Turning National Pain into Purpose

Photo of Robert Solomon in his office PHOTO: Roger Mastroianni

Robert Solomon

Robert Solomon, JD, had been Case Western Reserve University's vice president for the Office for Inclusion, Diversity and Equal Opportunity less than four months when the killing of George Floydseen on video dying under the knee of a Minneapolis police officersparked nationwide protests about race, police and justice. Solomon relished the opportunity to help spearhead change. He had to navigate his position not only in an exceptionally intense racial moment, but also during a once-in-a-century pandemic. "It was surreal," said Solomon, who previously served for about 20 years in diversity and inclusion leadership at The Ohio State University. After Floyd's death, Solomon wrote an open letter to the campus. "Let us work shoulder to shoulder to influence this community by asking who is here and who is missing in our student body, faculty and staff," he wrote. "Let us create a climate where everyone feels welcomed, safe and valued."*

"By building a community that values similarities and differences among its constituents, we can embody in our actions and in our relations with one another the principles of equity and justice as well as the values of honesty, respect, compassion, responsibility and fairness," wrote Robert Solomon in a letter to the campus community over the summer.
How did the aftermath of Floyd's death and the pandemic change your approach to the job?

I like to observe, survey the lay of the land and then plot my course. It's about building relationships and sometimes having difficult conversations. I like sitting across the table from people to have those conversations [something now limited by the pandemic]. When George Floyd was murdered, I didn't have to contact our president and provost to persuade them [to issue a statement]. We were on the same page. A lot of my colleagues at other universities had to go around in circles trying to convince their senior leadership that they needed to be responsive. [The aftermath] was an incredible balancing of my own feelings and thoughts and frustrations [and], at the same time, I was trying to…provide some leadership to others in the community as they navigated that space as well.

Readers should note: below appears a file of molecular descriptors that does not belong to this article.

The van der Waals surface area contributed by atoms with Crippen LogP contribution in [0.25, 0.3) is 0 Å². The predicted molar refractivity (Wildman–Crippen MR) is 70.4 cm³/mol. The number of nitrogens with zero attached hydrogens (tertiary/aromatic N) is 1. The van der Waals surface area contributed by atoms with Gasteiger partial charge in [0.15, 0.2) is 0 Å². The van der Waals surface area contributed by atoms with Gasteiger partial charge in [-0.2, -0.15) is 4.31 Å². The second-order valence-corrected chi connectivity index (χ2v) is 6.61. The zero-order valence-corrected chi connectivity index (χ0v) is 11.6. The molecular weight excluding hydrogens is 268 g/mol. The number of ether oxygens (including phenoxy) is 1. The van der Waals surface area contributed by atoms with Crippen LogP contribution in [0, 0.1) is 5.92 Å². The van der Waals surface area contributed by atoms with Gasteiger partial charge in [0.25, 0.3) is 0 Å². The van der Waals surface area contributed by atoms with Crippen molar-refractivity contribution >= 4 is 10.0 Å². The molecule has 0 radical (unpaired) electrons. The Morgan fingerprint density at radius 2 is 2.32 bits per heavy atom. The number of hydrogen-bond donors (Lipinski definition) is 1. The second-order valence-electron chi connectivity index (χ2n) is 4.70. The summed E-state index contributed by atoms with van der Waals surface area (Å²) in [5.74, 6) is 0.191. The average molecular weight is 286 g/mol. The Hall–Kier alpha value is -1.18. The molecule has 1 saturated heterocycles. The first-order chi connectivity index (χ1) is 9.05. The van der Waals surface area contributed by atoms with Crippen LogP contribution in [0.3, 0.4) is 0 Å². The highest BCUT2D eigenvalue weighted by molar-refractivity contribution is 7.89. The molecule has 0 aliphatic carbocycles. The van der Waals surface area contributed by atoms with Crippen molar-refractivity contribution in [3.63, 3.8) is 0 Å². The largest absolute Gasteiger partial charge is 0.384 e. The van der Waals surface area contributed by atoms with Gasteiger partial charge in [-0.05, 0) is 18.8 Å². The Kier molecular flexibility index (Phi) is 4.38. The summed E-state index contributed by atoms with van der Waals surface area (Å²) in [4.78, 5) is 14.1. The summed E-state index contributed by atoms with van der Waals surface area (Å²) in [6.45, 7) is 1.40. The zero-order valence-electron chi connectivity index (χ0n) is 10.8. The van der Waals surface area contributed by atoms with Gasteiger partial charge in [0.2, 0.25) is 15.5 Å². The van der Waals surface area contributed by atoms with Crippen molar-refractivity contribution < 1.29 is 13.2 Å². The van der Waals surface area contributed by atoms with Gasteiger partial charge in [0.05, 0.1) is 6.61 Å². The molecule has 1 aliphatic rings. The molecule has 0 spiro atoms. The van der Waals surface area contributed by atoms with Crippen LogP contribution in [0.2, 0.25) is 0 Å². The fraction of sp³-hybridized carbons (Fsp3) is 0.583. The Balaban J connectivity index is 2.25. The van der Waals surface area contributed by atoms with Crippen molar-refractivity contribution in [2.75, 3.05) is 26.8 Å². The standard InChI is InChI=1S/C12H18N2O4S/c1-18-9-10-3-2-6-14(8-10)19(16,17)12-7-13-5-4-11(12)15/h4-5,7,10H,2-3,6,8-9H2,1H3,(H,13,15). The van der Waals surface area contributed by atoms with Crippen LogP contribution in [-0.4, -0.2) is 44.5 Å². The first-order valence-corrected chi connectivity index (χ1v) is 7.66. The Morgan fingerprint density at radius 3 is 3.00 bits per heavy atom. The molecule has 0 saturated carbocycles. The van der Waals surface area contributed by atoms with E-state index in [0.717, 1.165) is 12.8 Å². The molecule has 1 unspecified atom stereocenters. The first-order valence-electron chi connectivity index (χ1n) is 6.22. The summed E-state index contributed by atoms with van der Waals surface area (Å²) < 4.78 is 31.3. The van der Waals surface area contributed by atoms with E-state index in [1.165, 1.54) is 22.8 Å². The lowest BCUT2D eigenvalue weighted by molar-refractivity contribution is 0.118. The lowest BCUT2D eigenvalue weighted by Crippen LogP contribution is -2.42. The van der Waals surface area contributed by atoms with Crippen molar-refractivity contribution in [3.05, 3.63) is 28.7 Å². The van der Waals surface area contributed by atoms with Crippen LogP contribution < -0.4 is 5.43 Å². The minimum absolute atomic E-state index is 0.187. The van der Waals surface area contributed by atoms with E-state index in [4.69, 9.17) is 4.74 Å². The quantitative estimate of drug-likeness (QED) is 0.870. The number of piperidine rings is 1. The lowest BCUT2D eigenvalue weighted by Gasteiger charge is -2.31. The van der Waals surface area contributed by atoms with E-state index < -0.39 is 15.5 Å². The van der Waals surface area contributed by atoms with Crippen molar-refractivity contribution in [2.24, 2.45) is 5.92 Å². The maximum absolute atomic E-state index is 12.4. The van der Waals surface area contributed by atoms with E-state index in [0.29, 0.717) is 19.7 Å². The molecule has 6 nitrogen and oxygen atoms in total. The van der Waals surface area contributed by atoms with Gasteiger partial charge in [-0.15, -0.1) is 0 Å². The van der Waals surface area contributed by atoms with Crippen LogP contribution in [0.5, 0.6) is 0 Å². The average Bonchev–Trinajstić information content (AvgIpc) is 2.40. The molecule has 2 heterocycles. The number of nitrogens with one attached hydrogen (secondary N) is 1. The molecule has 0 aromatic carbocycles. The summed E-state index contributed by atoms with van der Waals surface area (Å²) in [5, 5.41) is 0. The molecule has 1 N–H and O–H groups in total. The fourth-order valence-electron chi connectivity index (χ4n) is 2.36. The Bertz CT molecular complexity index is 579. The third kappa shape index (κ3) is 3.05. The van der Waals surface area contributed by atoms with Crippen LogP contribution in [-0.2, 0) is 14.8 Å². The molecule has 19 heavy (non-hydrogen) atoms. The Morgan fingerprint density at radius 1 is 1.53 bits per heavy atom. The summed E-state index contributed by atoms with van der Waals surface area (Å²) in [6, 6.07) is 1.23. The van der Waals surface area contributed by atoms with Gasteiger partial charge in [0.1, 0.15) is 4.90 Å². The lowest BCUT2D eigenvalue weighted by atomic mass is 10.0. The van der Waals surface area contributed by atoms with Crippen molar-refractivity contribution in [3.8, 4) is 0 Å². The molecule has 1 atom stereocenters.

How do you think the current focus on inequality will affect diversity work in higher education nationally?

Institutions of higher education are not only being challenged to review their policies and practices that have yielded inequitable results, but there are more people willing to engage in this inquiry. Historically, it has often been dismissed. There are seemingly neutral systems within higher education that are yielding inequitable results in recruitment, hiring, promotion and tenure of faculty, senior leadership, curriculum design, student enrollment, etc. I believe more higher education institutions are prepared to take decisive actions, all because the brutal public execution of George Floyd has moved many from the theoretical notion of racism to the harsh reality of its insidious reach within every facet of societyhigher education included.

What are some of your priorities for the Office for Inclusion, Diversity and Equal Opportunity?

One of the trainings we do in our office is called 'Interrupting Bias in the Hiring Process.' Anyone who is on a faculty search committee has to go through this training. I'm expanding it to any hiring manager. If you're hiring somebody, then you need to start thinking about the best practices for yielding a diverse pool of applicants. It requires accountability and it requires a commitment. You have to put in the work and the time on the front end of the process, so that we're not at the back end of the process with our hands up in the air saying, 'Well, they [candidates of color] just weren't there.'

*The conversation was edited for length.

— Olivera Perkins